So begins our journey throughout Germany. While the academic and classroom portions of this program have yet to begin, I look back on the past four days in Berlin with much learned about myself and the culture of Germany’s famous capital.
The “intensive” nature of this program proved itself within the first few minutes of our arrival. As I spoke a confident “Einen Kaffee, bitte” and purchased my first German coffee, I felt the rush of finally utilizing our efforts from German I to interact with a foreign society. In ordering our first dinner, the phrase “Ich mӧchte ein Schnitzel vom Schwein” rolled easily off the tongue. Although the students in our group all arrived with varying levels of German proficiency, most have already shared stories of being challenged by the local language while subsequently proving their own speaking abilities. As such, there’s no doubt we’ll leave Berlin, and ultimately this whole trip, with experiences that provided both the academic and cultural components to speaking German.
Perhaps one of the most rewarding and insightful experiences from our orientation was the group dinner at Il Casolare in Kreuzberg, a small section of Berlin near the Kottbusser Tor. Our program host, Dr. Melzer, recommended a group meal at the pizzeria to not only taste the amazing flavors of Italian cuisine in Germany, but to also explore the social dynamics in and around the area. We left that nighttime dinner with full bellies and the pleasure of having been exposed to one of the coolest areas I’ve seen in Berlin.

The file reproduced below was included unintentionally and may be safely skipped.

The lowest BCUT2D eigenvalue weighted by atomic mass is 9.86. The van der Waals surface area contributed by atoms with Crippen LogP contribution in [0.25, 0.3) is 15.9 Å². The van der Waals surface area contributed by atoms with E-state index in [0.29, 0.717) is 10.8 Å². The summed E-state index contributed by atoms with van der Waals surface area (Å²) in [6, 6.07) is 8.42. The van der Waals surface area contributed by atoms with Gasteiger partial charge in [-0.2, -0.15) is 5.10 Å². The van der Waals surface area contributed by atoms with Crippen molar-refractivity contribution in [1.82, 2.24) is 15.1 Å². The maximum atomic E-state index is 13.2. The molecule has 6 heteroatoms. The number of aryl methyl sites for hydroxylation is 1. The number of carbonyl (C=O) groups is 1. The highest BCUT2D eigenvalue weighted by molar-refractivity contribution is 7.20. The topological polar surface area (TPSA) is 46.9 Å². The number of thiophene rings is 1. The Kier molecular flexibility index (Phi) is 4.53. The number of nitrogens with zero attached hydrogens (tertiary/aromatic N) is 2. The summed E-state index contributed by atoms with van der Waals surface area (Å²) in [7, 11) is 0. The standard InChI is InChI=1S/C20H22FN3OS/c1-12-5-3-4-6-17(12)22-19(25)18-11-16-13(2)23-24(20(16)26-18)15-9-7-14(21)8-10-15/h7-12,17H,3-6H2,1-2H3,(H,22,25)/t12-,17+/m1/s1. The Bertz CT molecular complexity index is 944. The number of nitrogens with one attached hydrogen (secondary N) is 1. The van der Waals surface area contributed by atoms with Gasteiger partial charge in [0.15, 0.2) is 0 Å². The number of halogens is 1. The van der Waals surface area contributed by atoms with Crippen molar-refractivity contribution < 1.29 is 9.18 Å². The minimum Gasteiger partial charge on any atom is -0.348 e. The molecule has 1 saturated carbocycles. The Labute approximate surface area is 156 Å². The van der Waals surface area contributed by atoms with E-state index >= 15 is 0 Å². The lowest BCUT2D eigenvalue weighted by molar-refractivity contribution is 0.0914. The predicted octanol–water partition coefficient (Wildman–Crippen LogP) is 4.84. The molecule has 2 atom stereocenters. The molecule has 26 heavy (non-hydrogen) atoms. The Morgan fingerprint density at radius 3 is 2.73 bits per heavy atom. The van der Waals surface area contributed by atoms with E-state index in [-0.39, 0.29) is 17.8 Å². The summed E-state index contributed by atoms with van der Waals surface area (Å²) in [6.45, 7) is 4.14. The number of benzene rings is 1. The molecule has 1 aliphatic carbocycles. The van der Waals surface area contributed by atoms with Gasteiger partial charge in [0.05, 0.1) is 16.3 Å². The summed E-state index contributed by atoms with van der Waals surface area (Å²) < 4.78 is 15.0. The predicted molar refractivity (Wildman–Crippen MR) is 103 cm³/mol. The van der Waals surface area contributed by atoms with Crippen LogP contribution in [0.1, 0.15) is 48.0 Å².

Kreuzberg used to be a primarily Turkish neighborhood but has recently seen an increase in diversity over the past few decades. Such cultural variety was on full display during our visit as the local park, streets, and bridge over the Spree River that were full of Germans relaxing in whatever way they felt best. We observed this scene as we ate dinner and then enjoyed walking around as the sun began to set for the evening. The group witnessed music performances, some much needed naps in grassy areas, and inflatable boats perusing the canal.
We spent a good deal of time exploring before sitting down on the water’s edge and taking in the beautiful scenery around us. Our post-dinner hangout, along with a repeat visit the next day, were easily the most relaxing aspects of this study abroad experience so far. I figured that there would be some nice areas to slow down and appreciate the scenes around us, but was pleasantly surprised by the opportunity to see what’s offered around Kreuzberg. The peaceful atmosphere around the bridge and restaurant are ones that I hope to see in other parts of Germany and would love to experience more back home around Philadelphia. Our two nights around the Kreuzberg area were a great reminder to sit down and enjoy the people, places, and opportunities around us. In our constant busyness in the U.S. and while studying abroad, a little time to unwind goes a long way!
As our train slowly rolls into the station, I conclude the first part of this German adventure with extreme satisfaction. Next stop: Leipzig!